Building Critical Thinking Skills
- May 18, 2020
- Posted by: Philip Struble
- Category: Uncategorized
“The world is complicated. But does every problem require a complicated solution?”
Lack of Critical Thinking
According to a 2016 survey of 63,924 managers and 14,167 recent graduates, critical thinking is the number one soft skill managers feel new graduates are lacking, with 60% feeling this way.
This confirms what a Wall Street Journal analysis of standardized test scores given to freshmen and seniors at 200 colleges found: the average graduate from some of the most prestigious universities shows little or no improvement in critical thinking over four years of schooling.
Employers fare no better. Half rate their employees’ critical thinking skills as average or worse.
The non-technical definition of critical thinking is to deliberately and systematically process information so that you can make better decisions and generally understand things better.
Few skills are more important to business leaders and entrepreneurs than being able to think critically.
Critical thinkers rigorously question ideas and assumptions rather than accepting them at face value. They always seek to determine whether the ideas, arguments, and findings represent the entire picture and are open to finding that they do not.
The statistic of our general lack of critical thinking skills answers the question about the prevalence of “fake news.” Clearly, not all news is fake, but the lack of critical thinking makes it easy for untrue or misrepresented “news” articles to be passed off as authentic.
Improving Critical Thinking Skills
Fortunately, critical thinking skills can be improved with a little effort. Here are several steps to take to increase your ability to evaluate arguments.
- Ask Basic Questions. Sometimes an explanation becomes so complex that the original question gets lost. To avoid this, continually go back to the basic questions asked when you set out to solve the problem.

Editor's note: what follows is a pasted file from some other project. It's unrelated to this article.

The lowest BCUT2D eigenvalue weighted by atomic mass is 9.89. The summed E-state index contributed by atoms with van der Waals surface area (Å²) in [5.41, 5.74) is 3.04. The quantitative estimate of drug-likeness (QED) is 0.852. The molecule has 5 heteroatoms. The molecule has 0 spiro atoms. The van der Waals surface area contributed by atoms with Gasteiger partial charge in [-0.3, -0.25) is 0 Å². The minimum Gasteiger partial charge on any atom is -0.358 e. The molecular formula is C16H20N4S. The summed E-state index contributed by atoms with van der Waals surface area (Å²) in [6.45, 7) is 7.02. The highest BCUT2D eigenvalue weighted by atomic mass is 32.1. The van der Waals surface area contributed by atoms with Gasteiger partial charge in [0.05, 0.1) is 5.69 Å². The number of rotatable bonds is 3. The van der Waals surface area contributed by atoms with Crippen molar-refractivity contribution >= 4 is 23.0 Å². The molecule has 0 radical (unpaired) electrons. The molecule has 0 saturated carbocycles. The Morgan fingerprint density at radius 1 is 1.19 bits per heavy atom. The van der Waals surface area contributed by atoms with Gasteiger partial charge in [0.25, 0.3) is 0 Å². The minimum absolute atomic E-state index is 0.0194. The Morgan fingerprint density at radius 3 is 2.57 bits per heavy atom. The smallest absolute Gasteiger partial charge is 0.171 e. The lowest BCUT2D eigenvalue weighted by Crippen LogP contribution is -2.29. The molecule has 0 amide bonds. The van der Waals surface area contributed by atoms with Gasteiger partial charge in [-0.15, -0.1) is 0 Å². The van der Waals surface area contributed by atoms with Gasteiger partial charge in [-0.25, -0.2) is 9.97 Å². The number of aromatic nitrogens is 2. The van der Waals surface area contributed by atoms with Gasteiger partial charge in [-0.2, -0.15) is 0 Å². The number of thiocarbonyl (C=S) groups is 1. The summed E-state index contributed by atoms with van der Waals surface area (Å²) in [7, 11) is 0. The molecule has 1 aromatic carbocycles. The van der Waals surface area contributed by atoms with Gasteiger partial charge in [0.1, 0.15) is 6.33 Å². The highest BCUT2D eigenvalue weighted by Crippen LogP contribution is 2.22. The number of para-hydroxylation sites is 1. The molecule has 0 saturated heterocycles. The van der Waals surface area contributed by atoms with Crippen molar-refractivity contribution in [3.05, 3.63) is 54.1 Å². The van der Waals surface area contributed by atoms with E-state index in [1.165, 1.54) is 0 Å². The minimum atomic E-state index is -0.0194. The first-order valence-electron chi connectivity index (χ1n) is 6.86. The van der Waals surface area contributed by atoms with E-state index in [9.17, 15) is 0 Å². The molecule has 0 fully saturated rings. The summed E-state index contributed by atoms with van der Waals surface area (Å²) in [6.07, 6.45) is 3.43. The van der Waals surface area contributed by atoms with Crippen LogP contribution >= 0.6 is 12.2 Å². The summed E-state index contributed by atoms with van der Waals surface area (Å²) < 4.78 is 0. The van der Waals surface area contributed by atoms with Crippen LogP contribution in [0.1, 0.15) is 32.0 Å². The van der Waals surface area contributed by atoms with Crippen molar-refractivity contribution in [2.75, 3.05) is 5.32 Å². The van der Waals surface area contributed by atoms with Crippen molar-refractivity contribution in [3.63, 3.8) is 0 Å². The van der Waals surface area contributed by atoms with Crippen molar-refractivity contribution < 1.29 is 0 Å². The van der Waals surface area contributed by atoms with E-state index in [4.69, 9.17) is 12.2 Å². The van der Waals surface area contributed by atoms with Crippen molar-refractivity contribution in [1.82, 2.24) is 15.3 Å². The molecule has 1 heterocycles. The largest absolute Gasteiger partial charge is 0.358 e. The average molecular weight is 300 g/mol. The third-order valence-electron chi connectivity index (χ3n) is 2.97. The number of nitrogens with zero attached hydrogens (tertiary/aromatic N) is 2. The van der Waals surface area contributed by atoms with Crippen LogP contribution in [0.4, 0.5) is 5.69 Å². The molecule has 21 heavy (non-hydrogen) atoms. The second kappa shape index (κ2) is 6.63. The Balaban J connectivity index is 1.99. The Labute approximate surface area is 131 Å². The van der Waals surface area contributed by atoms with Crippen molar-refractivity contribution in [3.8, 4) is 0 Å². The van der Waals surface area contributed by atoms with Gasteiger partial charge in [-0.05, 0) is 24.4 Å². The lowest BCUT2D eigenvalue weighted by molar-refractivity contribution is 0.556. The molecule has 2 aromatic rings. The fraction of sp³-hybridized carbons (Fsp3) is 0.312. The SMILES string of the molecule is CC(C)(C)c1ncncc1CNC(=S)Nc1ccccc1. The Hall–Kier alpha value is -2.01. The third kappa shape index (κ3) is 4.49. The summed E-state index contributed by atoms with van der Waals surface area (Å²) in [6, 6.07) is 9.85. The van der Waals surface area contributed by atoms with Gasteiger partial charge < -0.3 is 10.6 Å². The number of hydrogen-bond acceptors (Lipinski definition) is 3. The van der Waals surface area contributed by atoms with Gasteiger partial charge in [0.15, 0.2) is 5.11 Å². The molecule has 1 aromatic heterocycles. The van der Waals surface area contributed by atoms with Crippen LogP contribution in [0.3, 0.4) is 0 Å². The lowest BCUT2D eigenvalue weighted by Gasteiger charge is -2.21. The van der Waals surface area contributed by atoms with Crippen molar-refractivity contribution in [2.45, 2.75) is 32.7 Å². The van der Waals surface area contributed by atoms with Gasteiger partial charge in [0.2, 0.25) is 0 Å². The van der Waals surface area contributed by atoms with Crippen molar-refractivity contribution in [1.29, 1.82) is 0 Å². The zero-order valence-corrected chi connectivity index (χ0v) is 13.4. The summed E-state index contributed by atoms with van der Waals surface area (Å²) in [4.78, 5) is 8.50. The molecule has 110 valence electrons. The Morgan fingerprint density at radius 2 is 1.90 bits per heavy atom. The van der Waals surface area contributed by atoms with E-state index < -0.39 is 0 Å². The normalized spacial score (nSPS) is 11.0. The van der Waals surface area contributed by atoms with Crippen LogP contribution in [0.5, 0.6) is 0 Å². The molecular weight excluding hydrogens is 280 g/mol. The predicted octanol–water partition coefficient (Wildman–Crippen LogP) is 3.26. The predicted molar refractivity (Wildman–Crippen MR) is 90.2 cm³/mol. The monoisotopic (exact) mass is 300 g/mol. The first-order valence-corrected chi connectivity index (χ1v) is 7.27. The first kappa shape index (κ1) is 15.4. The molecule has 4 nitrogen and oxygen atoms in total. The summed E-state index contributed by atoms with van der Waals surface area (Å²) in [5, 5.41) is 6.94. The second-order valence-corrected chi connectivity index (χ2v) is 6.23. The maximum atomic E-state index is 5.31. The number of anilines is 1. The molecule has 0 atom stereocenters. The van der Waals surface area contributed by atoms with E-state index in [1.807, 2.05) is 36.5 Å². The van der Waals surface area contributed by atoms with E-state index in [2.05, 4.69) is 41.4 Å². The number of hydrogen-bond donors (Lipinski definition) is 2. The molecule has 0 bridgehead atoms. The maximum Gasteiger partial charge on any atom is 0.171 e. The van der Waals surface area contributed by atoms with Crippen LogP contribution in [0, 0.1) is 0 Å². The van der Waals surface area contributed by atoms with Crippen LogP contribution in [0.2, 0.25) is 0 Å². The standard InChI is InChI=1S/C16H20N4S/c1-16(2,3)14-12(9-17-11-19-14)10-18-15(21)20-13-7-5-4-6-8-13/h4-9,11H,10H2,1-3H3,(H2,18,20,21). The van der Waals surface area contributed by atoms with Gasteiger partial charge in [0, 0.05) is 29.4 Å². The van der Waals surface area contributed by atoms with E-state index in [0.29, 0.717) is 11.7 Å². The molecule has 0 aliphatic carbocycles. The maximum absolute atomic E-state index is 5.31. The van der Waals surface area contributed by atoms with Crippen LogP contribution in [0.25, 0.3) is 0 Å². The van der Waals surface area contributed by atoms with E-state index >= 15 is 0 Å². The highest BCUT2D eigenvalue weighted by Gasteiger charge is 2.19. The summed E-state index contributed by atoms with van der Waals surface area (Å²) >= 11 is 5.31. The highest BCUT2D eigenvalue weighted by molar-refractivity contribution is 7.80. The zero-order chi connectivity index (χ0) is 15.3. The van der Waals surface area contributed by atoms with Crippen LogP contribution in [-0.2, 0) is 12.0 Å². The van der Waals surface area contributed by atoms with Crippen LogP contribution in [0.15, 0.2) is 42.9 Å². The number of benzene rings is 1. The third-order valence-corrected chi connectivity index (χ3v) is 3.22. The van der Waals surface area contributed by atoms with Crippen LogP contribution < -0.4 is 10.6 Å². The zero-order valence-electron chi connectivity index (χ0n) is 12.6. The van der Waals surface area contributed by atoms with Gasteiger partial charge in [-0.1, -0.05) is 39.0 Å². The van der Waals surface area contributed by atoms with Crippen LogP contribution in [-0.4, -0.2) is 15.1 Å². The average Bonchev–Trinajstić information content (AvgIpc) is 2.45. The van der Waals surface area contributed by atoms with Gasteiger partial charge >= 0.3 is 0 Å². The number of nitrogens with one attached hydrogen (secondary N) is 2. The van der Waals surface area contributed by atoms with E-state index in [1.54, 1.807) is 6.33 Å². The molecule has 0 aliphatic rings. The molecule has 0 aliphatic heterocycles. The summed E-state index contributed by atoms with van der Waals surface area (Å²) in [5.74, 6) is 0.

Here are a few key basic questions you can ask when approaching any problem:
- What do you already know?
- How do you know that?
- What are you trying to prove, disprove, demonstrated, critique, etc.?
- What are you overlooking?
- Question Basic Assumptions. Some of the greatest innovators in human history were those who simply looked up for a moment and wondered if one of everyone’s general assumptions was wrong. From Newton to Einstein to Yitang Zhang, questioning assumptions is where innovation happens.
- Be Aware of Your Mental Processes. Human thought is amazing, but the speed and automation with which it happens can be a disadvantage when we’re trying to think critically. A critical thinker is aware of their cognitive biases and personal prejudices and how they influence seemingly “objective” decisions and solutions. All of us have biases in our thinking. Becoming aware of them is what makes critical thinking possible.
- Try Reversing Things. A great way to get “unstuck” on a hard problem is to try reversing things. It may seem obvious that X causes Y, but what if Y caused X?
Even if it turns out that the reverse isn’t true, considering it can set you on the path to finding a solution.
- Evaluate the Existing Evidence. When you’re trying to evaluate a problem, it’s always helpful to look at other work in the same area. There’s no reason to start solving a problem from scratch when someone has already laid some of the groundwork.
Ask the following questions of any evidence you encounter:
- Who gathered this evidence?
- How did they gather it?
- Remember to Think for Yourself. Don’t get so bogged down in research and reading that you forget to think for yourself–sometimes this can be your most powerful tool.
Job 12:11 says.
Does not the ear test words
as the palate tastes food?
The lack of critical thinking is not new. Clearly, Job, who lived several thousand years before Christ, knew to remind people to think critically.
As business leaders and entrepreneurs, we need to promote critical thinking in our organizations. We need to teach people to think for themselves, to see arguments critically, and then to make decisions based on their own critical thinking processes.